"Some portion of almost every writing dealing with the historical development of ceramic products is devoted to describing the application of colors as found on even the most ancient specimens known to exist. A vase bearing the name of an Egyptian king living 5000 B. C. was glazed in green and inlaid with purple. There are many such examples of the utilization of color in ceramics which illustrate to a certain extent the aesthetic tastes of the very earliest and primitive civilizations.
In those early times, only a few elements were known and available that could be used for such purposes. A similar limitation exists even today in that although the periodic classification of elements has been extended to include ninety-six elements, only a relatively small number of these have been found capable of producing color in glasses and glazes. Of the ninety-two elements presented in Table I, as prepared by Robertson, sixteen are listed as whose compounds are colored or whose reactions in primarily ceramic systems give rise to color.
Wyle comments that the number of elements for ceramic colors are limited because one cannot synthesize complicated molecules and influence through their atomic structure their light absorption. Users of organic colorants are better off in that they need not contend with high temperature requirements of ceramic colorants. The higher the temperature the more limited the group of pigments.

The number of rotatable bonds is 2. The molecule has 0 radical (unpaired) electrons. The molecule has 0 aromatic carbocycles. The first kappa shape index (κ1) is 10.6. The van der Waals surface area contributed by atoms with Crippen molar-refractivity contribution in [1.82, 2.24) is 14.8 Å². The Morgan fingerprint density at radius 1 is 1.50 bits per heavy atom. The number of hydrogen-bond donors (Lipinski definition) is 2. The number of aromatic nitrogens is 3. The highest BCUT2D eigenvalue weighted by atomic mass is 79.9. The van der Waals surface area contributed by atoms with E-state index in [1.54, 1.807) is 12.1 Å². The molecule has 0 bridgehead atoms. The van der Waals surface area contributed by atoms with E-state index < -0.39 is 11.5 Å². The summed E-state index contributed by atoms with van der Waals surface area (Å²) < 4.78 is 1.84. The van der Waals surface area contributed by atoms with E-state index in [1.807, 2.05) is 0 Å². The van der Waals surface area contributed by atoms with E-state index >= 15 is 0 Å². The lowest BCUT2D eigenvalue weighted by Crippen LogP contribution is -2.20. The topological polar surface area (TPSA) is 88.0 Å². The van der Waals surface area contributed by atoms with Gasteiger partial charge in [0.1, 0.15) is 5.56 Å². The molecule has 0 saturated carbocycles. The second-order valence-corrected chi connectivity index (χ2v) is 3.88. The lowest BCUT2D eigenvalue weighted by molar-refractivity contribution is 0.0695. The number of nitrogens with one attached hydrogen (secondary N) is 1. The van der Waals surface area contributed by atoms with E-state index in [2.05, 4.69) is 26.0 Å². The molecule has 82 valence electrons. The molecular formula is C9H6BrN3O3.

In so far as it has been possible to review the literature, there seems to have been no attempt in the past to employ ruthenium as a ceramic colorant. Robertson states that of the group of nine elements which includes ruthenium, there has been very little application of them in ceramic colors. They may not even be classified accurately since in every case so little is known about them.
Shaw in his investigation of the specific color effects of various elements in the field of ceramics has classified ions of ruthenium as being colored, but he did not verify this experimentally.
The potential coloring ability of ruthenium may be deduced from its position as a transitional element in the periodic table. Those elements so classified possess the property of strong coloring characteristics, particularly in the case of the first such triad of iron, cobalt, and nickel. It is known that solutions of the various salts or ruthenium possess vivid colors; and as is true for other elements such as iron and copper, whose salt solution colors are reproducible as glass colors, it is possible that the same may be true of ruthenium. For these reasons it is felt that this investigation is warranted"--Introduction, pages 1, 3.
Planje, Theodore J., 1919-1980
Materials Science and Engineering
M.S. in Ceramic Engineering
Missouri School of Mines and Metallurgy
v, 60 pages
© 1951 John C. Williams, All rights reserved.
Thesis - Open Access
Ruthenium -- Analysis
Color in the ceramic industries
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Williams, John Charles, "An investigation of ruthenium as a possible ceramic colorant" (1951). Masters Theses. 2980.